PREVIEW: Hokko Life

Will this Animal Crossing clone be able to conquer the PC gamers as New Horizons did with its Switch user base?

Released: Steam Early Access
Type: Single-player
Genre: Simulation
Developer: Team17
Publisher: Team17
Release date: 2 Jun, 2021


Hokko Life is an Animal Crossing clone arriving on Steam Early Access the June 2nd. This is a title that clearly tries to exploit the absence of Animal Crossing on the PC gaming landscape, similarly to how Temtem used the absence of a Pokémon game. But Hokko Life doesn’t only try to copy the mechanics of the brand, adding instead interesting feature that will please a lot of Animal Crossing’s fans!

Sleeping on a Train

Hokko Life makes a very short introduction on how we got the little dusty city in the middle of nowhere that we will call home: we overslept on the train and ended up there! And, how! How unfortunate! The next train will take days to come! Luckily, the little bar that we find ourselves in is filled with two very kind gentlemen (can an elephant be a gentleman?) that offer us a place to stay for a few nights. Obviously, in order to repay them, we will offer our help to make this little forgotten town a little bit more welcoming to new visitors!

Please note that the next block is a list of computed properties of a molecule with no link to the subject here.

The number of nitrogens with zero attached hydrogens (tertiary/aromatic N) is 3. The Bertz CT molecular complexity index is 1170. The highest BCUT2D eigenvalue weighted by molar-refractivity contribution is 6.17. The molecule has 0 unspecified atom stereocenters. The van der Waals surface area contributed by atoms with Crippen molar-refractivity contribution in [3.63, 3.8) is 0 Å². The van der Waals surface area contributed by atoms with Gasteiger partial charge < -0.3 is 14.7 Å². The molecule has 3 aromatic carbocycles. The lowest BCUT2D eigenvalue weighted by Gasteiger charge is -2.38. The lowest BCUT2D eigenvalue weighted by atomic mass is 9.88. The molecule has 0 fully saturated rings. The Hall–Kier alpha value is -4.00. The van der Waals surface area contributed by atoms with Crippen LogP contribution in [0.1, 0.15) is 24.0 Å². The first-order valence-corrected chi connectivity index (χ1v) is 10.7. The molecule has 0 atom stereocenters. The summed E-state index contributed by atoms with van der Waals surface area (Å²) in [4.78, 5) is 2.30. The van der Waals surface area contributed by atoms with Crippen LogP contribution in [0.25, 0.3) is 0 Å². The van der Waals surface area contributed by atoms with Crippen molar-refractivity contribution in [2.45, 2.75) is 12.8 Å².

This kind elephant will give us a place to sleep until we will have our own home!

This quick introduction, while not particularly original, allows us to put our hands on the game immediately, without the need to wait for long dialogues that could’ve been boring. After that, we start off immediately with a place to sleep and our trusty axe: the latter will be particularly useful in the first two hours of the game, since most of the quests will involve gathering wood to build a bunch of items. In these first two hours we are also introduced to new characters, all different animals following Animal Crossing’s tradition, and complete a bunch of quests for them, culminating in the building of the first home for a new citizen.

Our goal will be to fix and make the little town of Hokko as pretty as possible!